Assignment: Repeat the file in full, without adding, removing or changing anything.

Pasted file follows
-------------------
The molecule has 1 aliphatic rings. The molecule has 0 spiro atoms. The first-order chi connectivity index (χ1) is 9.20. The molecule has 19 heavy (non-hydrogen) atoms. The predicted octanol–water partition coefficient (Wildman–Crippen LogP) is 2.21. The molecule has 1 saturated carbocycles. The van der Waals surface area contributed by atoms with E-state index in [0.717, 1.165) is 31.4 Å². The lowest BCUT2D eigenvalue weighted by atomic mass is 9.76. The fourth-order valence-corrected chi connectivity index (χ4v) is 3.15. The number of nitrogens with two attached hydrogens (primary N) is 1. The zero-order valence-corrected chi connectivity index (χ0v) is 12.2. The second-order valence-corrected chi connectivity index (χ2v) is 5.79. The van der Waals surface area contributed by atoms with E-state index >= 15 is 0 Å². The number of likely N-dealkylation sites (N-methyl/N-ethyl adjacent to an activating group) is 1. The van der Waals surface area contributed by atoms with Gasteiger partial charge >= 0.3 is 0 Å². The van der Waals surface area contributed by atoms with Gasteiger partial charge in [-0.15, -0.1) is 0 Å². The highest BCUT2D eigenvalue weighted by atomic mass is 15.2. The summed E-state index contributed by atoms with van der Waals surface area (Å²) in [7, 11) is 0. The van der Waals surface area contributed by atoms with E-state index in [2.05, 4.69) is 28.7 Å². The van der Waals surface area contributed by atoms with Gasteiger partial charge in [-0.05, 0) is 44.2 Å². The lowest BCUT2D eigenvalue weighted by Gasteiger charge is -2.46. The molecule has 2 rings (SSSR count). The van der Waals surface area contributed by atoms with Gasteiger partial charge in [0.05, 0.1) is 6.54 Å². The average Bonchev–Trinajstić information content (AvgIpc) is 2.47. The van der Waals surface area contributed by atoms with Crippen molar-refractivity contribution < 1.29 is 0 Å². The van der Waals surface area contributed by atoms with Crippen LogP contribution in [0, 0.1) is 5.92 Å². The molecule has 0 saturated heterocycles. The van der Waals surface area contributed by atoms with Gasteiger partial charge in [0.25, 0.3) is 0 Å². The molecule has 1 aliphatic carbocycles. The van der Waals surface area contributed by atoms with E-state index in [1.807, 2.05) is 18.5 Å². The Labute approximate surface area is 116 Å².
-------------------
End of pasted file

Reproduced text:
The molecule has 1 aliphatic rings. The molecule has 0 spiro atoms. The first-order chi connectivity index (χ1) is 9.20. The molecule has 19 heavy (non-hydrogen) atoms. The predicted octanol–water partition coefficient (Wildman–Crippen LogP) is 2.21. The molecule has 1 saturated carbocycles. The van der Waals surface area contributed by atoms with E-state index in [0.717, 1.165) is 31.4 Å². The lowest BCUT2D eigenvalue weighted by atomic mass is 9.76. The fourth-order valence-corrected chi connectivity index (χ4v) is 3.15. The number of nitrogens with two attached hydrogens (primary N) is 1. The zero-order valence-corrected chi connectivity index (χ0v) is 12.2. The second-order valence-corrected chi connectivity index (χ2v) is 5.79. The van der Waals surface area contributed by atoms with E-state index >= 15 is 0 Å². The number of likely N-dealkylation sites (N-methyl/N-ethyl adjacent to an activating group) is 1. The van der Waals surface area contributed by atoms with Gasteiger partial charge >= 0.3 is 0 Å². The van der Waals surface area contributed by atoms with Gasteiger partial charge in [-0.15, -0.1) is 0 Å². The highest BCUT2D eigenvalue weighted by atomic mass is 15.2. The summed E-state index contributed by atoms with van der Waals surface area (Å²) in [7, 11) is 0. The van der Waals surface area contributed by atoms with E-state index in [2.05, 4.69) is 28.7 Å². The van der Waals surface area contributed by atoms with Gasteiger partial charge in [-0.05, 0) is 44.2 Å². The lowest BCUT2D eigenvalue weighted by Gasteiger charge is -2.46. The molecule has 2 rings (SSSR count). The van der Waals surface area contributed by atoms with Gasteiger partial charge in [0.05, 0.1) is 6.54 Å². The average Bonchev–Trinajstić information content (AvgIpc) is 2.47. The van der Waals surface area contributed by atoms with Crippen molar-refractivity contribution < 1.29 is 0 Å². The van der Waals surface area contributed by atoms with Crippen LogP contribution in [0, 0.1) is 5.92 Å². The molecule has 0 saturated heterocycles. The van der Waals surface area contributed by atoms with Gasteiger partial charge in [0.25, 0.3) is 0 Å². The molecule has 1 aliphatic carbocycles. The van der Waals surface area contributed by atoms with E-state index in [1.807, 2.05) is 18.5 Å². The Labute approximate surface area is 116 Å².